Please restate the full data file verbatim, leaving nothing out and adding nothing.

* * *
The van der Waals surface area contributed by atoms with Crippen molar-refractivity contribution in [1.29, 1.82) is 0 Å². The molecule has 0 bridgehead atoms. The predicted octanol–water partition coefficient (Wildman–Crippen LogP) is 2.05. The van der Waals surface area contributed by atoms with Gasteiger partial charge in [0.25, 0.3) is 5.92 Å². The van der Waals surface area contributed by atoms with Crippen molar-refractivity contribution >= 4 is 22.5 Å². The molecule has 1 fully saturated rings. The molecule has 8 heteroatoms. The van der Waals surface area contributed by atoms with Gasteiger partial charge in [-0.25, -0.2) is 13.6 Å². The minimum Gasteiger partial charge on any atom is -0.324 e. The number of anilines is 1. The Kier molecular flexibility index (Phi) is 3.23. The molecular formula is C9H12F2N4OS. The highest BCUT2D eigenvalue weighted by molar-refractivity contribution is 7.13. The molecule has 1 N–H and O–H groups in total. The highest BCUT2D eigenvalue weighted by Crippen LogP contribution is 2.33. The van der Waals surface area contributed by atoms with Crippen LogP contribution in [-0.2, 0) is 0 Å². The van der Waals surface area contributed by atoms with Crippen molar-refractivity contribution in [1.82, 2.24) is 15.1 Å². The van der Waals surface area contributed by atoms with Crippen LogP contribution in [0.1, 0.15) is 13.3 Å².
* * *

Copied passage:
The van der Waals surface area contributed by atoms with Crippen molar-refractivity contribution in [1.29, 1.82) is 0 Å². The molecule has 0 bridgehead atoms. The predicted octanol–water partition coefficient (Wildman–Crippen LogP) is 2.05. The van der Waals surface area contributed by atoms with Gasteiger partial charge in [0.25, 0.3) is 5.92 Å². The van der Waals surface area contributed by atoms with Crippen molar-refractivity contribution >= 4 is 22.5 Å². The molecule has 1 fully saturated rings. The molecule has 8 heteroatoms. The van der Waals surface area contributed by atoms with Gasteiger partial charge in [-0.25, -0.2) is 13.6 Å². The minimum Gasteiger partial charge on any atom is -0.324 e. The number of anilines is 1. The Kier molecular flexibility index (Phi) is 3.23. The molecular formula is C9H12F2N4OS. The highest BCUT2D eigenvalue weighted by molar-refractivity contribution is 7.13. The molecule has 1 N–H and O–H groups in total. The highest BCUT2D eigenvalue weighted by Crippen LogP contribution is 2.33. The van der Waals surface area contributed by atoms with Crippen LogP contribution in [-0.2, 0) is 0 Å². The van der Waals surface area contributed by atoms with Crippen molar-refractivity contribution in [1.82, 2.24) is 15.1 Å². The van der Waals surface area contributed by atoms with Crippen LogP contribution in [0.1, 0.15) is 13.3 Å².